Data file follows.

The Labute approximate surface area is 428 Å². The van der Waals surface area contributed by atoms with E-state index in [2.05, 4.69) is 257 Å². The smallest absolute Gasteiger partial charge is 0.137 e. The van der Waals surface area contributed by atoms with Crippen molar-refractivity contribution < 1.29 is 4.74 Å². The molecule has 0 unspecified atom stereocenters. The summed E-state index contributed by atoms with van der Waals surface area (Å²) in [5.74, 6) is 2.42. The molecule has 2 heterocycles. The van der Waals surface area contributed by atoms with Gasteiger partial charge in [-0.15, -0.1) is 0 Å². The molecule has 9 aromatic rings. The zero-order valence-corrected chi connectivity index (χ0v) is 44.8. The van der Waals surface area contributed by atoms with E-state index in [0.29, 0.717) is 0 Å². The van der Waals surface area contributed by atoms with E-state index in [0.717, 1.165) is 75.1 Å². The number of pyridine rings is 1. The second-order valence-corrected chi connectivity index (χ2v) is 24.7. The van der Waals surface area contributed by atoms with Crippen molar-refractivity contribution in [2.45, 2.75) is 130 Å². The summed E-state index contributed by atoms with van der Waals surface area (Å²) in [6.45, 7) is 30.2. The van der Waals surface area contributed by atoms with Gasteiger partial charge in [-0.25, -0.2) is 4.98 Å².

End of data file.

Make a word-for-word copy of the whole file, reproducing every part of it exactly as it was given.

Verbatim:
The Labute approximate surface area is 428 Å². The van der Waals surface area contributed by atoms with E-state index in [2.05, 4.69) is 257 Å². The smallest absolute Gasteiger partial charge is 0.137 e. The van der Waals surface area contributed by atoms with Crippen molar-refractivity contribution < 1.29 is 4.74 Å². The molecule has 0 unspecified atom stereocenters. The summed E-state index contributed by atoms with van der Waals surface area (Å²) in [5.74, 6) is 2.42. The molecule has 2 heterocycles. The van der Waals surface area contributed by atoms with Gasteiger partial charge in [-0.15, -0.1) is 0 Å². The molecule has 9 aromatic rings. The zero-order valence-corrected chi connectivity index (χ0v) is 44.8. The van der Waals surface area contributed by atoms with E-state index in [0.29, 0.717) is 0 Å². The van der Waals surface area contributed by atoms with E-state index in [0.717, 1.165) is 75.1 Å². The number of pyridine rings is 1. The second-order valence-corrected chi connectivity index (χ2v) is 24.7. The van der Waals surface area contributed by atoms with Crippen molar-refractivity contribution in [2.45, 2.75) is 130 Å². The summed E-state index contributed by atoms with van der Waals surface area (Å²) in [6.45, 7) is 30.2. The van der Waals surface area contributed by atoms with Gasteiger partial charge in [-0.25, -0.2) is 4.98 Å².